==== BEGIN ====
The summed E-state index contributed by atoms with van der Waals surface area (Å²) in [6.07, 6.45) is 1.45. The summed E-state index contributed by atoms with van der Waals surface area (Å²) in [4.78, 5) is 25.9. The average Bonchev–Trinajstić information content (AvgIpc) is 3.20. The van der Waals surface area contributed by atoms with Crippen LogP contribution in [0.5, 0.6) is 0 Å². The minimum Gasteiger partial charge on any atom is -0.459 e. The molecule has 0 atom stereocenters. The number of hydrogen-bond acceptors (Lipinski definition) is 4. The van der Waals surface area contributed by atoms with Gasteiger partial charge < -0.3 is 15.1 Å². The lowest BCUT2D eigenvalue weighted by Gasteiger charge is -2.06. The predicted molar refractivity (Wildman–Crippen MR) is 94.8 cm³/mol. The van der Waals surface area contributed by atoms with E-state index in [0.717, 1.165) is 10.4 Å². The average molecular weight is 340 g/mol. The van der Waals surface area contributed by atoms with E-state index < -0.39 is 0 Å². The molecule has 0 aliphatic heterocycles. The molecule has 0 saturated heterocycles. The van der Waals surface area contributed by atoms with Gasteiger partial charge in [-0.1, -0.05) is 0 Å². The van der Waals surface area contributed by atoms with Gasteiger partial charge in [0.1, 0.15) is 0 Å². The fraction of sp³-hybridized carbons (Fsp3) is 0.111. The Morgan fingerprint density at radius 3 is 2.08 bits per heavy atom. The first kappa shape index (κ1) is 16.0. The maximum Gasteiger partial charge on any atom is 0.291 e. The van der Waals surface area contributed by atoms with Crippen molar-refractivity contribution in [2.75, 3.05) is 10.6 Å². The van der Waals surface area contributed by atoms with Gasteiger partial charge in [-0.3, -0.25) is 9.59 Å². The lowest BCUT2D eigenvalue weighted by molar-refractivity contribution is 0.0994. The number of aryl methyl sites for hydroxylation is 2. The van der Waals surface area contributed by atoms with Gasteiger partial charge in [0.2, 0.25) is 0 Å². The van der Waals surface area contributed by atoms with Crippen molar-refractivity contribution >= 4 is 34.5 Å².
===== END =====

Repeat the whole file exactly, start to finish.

The summed E-state index contributed by atoms with van der Waals surface area (Å²) in [6.07, 6.45) is 1.45. The summed E-state index contributed by atoms with van der Waals surface area (Å²) in [4.78, 5) is 25.9. The average Bonchev–Trinajstić information content (AvgIpc) is 3.20. The van der Waals surface area contributed by atoms with Crippen LogP contribution in [0.5, 0.6) is 0 Å². The minimum Gasteiger partial charge on any atom is -0.459 e. The molecule has 0 atom stereocenters. The number of hydrogen-bond acceptors (Lipinski definition) is 4. The van der Waals surface area contributed by atoms with Gasteiger partial charge < -0.3 is 15.1 Å². The lowest BCUT2D eigenvalue weighted by Gasteiger charge is -2.06. The predicted molar refractivity (Wildman–Crippen MR) is 94.8 cm³/mol. The van der Waals surface area contributed by atoms with E-state index in [0.717, 1.165) is 10.4 Å². The average molecular weight is 340 g/mol. The van der Waals surface area contributed by atoms with E-state index < -0.39 is 0 Å². The molecule has 0 aliphatic heterocycles. The molecule has 0 saturated heterocycles. The van der Waals surface area contributed by atoms with Gasteiger partial charge in [-0.1, -0.05) is 0 Å². The van der Waals surface area contributed by atoms with Gasteiger partial charge in [0.1, 0.15) is 0 Å². The fraction of sp³-hybridized carbons (Fsp3) is 0.111. The Morgan fingerprint density at radius 3 is 2.08 bits per heavy atom. The first kappa shape index (κ1) is 16.0. The maximum Gasteiger partial charge on any atom is 0.291 e. The van der Waals surface area contributed by atoms with Crippen molar-refractivity contribution in [2.75, 3.05) is 10.6 Å². The van der Waals surface area contributed by atoms with Gasteiger partial charge in [-0.3, -0.25) is 9.59 Å². The lowest BCUT2D eigenvalue weighted by molar-refractivity contribution is 0.0994. The number of aryl methyl sites for hydroxylation is 2. The van der Waals surface area contributed by atoms with Gasteiger partial charge in [0.2, 0.25) is 0 Å². The van der Waals surface area contributed by atoms with Crippen molar-refractivity contribution >= 4 is 34.5 Å².